In view of this, there has been recently proposed a technology to selectively grow refractory metal such as tungsten (W), molybdenum (Mo), tantalum (Ta), or titanium (Ti), etc., or metal such as aluminum or copper, etc. in a through hole to thereby fill or bury a through hole of high aspect ratio with such metal. As a technique of such a selective growth, the selective CVD process to reduce gas such as metal fluoride or organometallic compound, etc. by a lower conductive material to deposit metal is the representative thereof.
However, while the selective CVD process can provide considerably satisfactory results at the level of study, it has the drawbacks that selectivity is degraded with lapse of time, that controllability in removing etch-back of an overgrowth section ordinarily called a nail head is poor, and the like. Contrary to expectation at the beginning, it is thus the present state that no clear view of situation of introduction to mass production is formed.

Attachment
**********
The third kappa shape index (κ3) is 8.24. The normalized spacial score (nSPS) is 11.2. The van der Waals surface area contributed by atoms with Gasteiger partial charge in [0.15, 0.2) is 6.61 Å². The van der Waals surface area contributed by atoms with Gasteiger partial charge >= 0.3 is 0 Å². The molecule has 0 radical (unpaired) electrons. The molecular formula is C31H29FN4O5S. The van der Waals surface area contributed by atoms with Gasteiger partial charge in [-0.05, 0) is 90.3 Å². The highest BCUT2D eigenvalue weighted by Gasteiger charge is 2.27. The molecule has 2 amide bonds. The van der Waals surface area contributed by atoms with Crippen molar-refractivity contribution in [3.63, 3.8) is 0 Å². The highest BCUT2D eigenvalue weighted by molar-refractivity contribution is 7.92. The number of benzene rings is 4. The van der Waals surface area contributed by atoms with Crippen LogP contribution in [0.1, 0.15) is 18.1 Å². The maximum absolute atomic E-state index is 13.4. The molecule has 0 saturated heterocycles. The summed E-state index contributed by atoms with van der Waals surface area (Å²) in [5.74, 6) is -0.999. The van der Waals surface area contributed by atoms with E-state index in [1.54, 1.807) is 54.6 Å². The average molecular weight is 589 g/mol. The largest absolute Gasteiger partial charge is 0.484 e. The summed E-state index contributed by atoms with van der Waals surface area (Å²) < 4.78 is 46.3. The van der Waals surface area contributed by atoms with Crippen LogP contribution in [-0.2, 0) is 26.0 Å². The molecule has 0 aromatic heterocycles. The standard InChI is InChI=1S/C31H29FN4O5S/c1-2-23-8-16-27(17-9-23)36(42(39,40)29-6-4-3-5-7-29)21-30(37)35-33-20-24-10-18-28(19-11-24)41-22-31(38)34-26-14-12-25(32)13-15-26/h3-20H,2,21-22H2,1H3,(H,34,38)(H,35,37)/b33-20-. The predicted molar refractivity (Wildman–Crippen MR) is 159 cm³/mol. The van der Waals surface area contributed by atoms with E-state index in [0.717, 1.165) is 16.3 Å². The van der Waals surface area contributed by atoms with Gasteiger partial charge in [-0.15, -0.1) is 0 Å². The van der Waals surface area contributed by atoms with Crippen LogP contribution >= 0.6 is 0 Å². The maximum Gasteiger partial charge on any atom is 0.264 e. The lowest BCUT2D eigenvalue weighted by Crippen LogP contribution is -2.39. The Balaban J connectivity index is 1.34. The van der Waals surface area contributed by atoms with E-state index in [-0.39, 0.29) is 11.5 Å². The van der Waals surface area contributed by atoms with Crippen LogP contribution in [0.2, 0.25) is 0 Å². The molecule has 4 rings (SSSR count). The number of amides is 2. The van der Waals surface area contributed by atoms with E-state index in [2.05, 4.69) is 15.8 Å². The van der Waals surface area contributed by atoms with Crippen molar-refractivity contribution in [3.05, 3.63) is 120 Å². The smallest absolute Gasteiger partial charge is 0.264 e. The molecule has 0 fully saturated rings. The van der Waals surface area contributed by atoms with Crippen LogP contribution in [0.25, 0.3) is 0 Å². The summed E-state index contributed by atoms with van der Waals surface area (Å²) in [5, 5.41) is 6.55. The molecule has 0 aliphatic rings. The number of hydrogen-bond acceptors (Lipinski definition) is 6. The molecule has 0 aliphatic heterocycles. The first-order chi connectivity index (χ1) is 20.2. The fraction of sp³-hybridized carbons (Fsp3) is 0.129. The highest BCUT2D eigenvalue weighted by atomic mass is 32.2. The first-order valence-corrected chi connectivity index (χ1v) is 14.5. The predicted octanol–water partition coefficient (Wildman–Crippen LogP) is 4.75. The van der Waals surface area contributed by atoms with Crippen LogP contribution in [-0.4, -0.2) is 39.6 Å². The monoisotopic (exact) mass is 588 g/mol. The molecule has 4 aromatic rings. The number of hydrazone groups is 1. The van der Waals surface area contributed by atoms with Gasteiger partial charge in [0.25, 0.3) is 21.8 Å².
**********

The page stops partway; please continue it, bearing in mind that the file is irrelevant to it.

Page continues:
In place of this selective CVD, attention has again been drawn to the blanket CVD process. This blanket CVD process is a technology to deposit metal or alloy on the entire surface of a substrate body. As the representative of this blanket CVD process, there is known a process to coat the entire surface of, e.g., an insulating film in which a through hole is opened to form a refractory metal layer such as W, etc. in such a manner that the through hole is filled or buried.